– I remember when the first report came out, it shocked many people, because the conclusion was that physical consequences are not so much after Chernobyl, but the people suffer from a kind of psychological dependence on help, live in fear all the time, often unjustified . Have somehow changed the conclusions or not?
“Not really.” I gave you these numbers – about 1 in 1000 children of that time developed thyroid cancer. I will not repeat myself. And actually this is all – other scientists do not observe other medical consequences.
– That is, there are no other types of cancer?
– No, not found. You understand, radiation epidemiologists are sensation hunters. They would be happy to find it. But they do not.
Now about the psychological consequences. Of course, what was said then was more acute, hotter and more correct. Now these passions have subsided, and already far fewer people attach importance to this in our three countries, and even in Western Europe. But this, I would say, is of material interest.
For example, people living in Russia in these contaminated areas and considered to be affected by Chernobyl receive some payments. They are very happy about this and, of course, attach great importance to this. Russia pays, Russia has this money.
Belarus has long ceased to pay individual payments, I think, 15 years ago. They transferred this money to another form. The money allocated for Chernobyl, they invest in improving the infrastructure, building hospitals, schools and so on. In Ukraine everything is more complicated, because there the economic situation is more complicated. Theoretically, their payments should continue, but they have purely economic problems with this.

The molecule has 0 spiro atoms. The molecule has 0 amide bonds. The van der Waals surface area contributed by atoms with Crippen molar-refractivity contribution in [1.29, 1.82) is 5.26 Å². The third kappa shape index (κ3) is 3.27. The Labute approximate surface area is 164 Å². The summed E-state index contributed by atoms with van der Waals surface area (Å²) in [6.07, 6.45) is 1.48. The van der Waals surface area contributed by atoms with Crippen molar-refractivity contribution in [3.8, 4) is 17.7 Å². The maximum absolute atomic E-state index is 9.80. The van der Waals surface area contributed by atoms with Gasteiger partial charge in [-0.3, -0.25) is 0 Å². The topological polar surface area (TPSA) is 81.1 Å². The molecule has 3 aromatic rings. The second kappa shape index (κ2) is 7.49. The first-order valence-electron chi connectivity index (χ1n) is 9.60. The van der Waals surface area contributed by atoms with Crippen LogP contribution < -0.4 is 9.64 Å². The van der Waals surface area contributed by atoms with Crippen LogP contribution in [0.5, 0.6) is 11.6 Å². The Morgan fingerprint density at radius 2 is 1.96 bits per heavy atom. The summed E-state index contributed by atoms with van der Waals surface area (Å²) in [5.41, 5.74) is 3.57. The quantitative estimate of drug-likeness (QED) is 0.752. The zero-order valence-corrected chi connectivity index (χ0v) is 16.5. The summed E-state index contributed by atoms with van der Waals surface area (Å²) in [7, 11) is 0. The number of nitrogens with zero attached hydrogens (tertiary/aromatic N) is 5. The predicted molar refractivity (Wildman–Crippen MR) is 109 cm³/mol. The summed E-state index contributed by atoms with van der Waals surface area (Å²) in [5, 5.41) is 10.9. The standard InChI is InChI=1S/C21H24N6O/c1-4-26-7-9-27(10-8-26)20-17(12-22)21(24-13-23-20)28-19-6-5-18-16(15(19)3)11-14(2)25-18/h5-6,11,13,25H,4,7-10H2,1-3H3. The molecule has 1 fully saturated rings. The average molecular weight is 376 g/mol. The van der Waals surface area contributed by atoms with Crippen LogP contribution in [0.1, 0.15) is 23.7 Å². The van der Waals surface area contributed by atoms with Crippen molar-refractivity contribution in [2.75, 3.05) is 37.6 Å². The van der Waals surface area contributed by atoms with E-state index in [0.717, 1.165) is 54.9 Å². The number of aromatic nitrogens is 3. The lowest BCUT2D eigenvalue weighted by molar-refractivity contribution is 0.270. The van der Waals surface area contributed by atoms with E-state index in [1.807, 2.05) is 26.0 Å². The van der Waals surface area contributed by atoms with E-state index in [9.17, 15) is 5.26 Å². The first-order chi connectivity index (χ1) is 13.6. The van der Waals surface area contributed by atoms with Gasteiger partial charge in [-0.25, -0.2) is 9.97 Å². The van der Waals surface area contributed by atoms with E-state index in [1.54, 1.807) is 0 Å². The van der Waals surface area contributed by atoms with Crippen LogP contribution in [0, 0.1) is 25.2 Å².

– If we talk about fear, or rather, about its weakening, I know that tourism is already developing in Chernobyl, and many foreigners are eager to go there. Is it dangerous or not dangerous?
“They do not come to the dirtiest places.” Secondly, they come for a day or two. Usually it’s a day trip: in the morning they left Kiev, in the evening they returned to Kiev. Even when I worked at the IAEA ten years ago, we made such recommendations that in this period it is impossible to undergo serious irradiation, and the risks associated with it are absolutely insignificant. It’s more dangerous to be eaten by wolves, because there’s a lot of live creatures out there. There is also a paradise on earth for living nature: there are no people there, but there are beautiful forests, rivers, lakes. This is absolutely wonderful nature of the Ukrainian and Belarusian woodland, and there the livestock developed in an absolutely amazing way. There they moved the horses of Przhevalsky. In my opinion, in 1995 the Ukrainians transported there a cohort of these animals, they were released, and they develop there as in paradise. Predators are: I’m not joking about wolves.
“But do not they get infected there?”
– Yes, they, of course, are exposed to slightly increased irradiation, but the level is already such that does not lead to any real consequences. Effects on animals, of course, were, and very serious. But they were, in the main, in 1986. There were high levels of [radiation background], there some animals were exposed to large doses. And now it can be identified with great difficulty. That is, they are biologically there, but they do not influence health and reproduction of animals.